hoveredCircleIndex: circleIndex
    onMouseOut(ray) {
        if (ray.intersectsId(CIRCLE_ID_PREFIX)) {
            // circle mouse over
                hoveredCircleIndex: -1
    render() {
        // render circles, each using CIRCLE_ID_PREFIX as ID prefix
        // the circle at index = circleIndex should render in hovered state

render(<App />, document.body);

Popup window example

// ES6
import React, { Component } from 'react';
import { Emitter } from 'raycast-dom';

const DIALOG_ID = 'dialog',
    OPEN_BUTTON_ID = 'open',
    CANCEL_BUTTON_ID = 'cancel',
    SUBMIT_BUTTON_ID = 'submit';

export class App extends Component {

    constructor(props) {
        this.state = {
            dialogVisible: false

        // Emitter subscription
            onMouseDown: this.onMouseDown.bind(this),
            onClick: this.onClick.bind(this)
    onMouseDown(ray) {
        if (!ray.intersectsId(DIALOG_ID_PREFIX)) {
            // mouse click outside = cancel dialog
                dialogVisible: false
    onClick(ray) {
        if (ray.intersectsId(OPEN_BUTTON_ID)) {
                dialogVisible: true
        } else if (ray.intersectsId(CANCEL_BUTTON_ID)) {
                dialogVisible: false
        } else if (ray.intersectsId(SUBMIT_BUTTON_ID)) {
            // *submit* logic here
                dialogVisible: false
    render() {
        return (
            <Button id={OPEN_BUTTON_ID}>Open dialog</Button>
            {this.state.dialogVisible && (
                 <Dialog id={dialog} >
                     { /* Dialog internals here */ }
                     <Button id={CANCEL_BUTTON_ID}>Cancel</Button>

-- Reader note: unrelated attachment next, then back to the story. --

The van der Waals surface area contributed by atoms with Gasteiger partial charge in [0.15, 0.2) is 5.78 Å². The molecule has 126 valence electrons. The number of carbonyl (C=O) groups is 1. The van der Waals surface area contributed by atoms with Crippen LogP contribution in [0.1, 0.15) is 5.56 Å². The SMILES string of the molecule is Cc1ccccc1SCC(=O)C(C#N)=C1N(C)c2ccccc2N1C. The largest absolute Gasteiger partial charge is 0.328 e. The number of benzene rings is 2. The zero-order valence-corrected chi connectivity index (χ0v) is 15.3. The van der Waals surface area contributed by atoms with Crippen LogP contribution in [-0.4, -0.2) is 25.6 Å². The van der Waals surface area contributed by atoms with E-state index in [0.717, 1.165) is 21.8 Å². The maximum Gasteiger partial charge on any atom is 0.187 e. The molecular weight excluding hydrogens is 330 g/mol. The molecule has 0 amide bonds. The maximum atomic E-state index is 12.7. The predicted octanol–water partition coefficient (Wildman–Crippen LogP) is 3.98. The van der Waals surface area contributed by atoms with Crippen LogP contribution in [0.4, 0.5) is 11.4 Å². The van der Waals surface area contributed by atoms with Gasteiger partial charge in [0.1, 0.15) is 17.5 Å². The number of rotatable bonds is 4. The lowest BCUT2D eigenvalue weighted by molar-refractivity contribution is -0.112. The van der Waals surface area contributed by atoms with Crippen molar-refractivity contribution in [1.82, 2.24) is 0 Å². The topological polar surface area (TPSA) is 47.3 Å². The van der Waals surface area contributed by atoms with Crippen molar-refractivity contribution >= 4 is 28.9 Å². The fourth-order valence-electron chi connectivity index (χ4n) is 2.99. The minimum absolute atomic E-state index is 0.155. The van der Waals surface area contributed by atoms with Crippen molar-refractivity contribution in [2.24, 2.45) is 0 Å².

<Button id={SUBMIT_BUTTON_ID}>Submit</Button>

render(<App />, document.body);


For more examples, please take a look at react-data-menu, which is consuming this package (and extending EmitterPlug).

🚚 Installation

Option A - use it as NPM plugin:

npm install raycast-dom --save

This will install the package into the node_modules folder of your project.

Option B - download the project source:

git clone
cd raycast-dom
npm install

npm install will install all the dependencies (and their dependencies) into the node_modules folder.

Then, you should run one of the builds.

🏭 Builds

🚀 Hot-loader development build

npm start
open http://localhost:3000

This will give you the build that will partially update the browser via webpack whenever you save the edited source file.

Additionally, it will keep the React component state intact.

For more info on React hot-loader, take a look into this fantastic video.

🚁 Demo build

npm run demo

This should build the minified demo folder (it's how the demo is built).

npm run debug

This should build the non-minified demo folder (for easier debugging).

You could install the http-server for running demo builds in the browser:

npm install http-server

🚂 Additional builds

npm run build

Runs Babel on source files (converting ES6 and React to JS) and puts them into the build folder.

npm run dist

Builds the webpackUniversalModuleDefinition and puts it into the dist folder.

npm run all

Runs all the builds: build + dist + demo.

npm run test

Runs the tests.

👍 Thanks to:

🚀 React Transform Boilerplate for the workflow.



Event framework based on emitting rays onto the user interface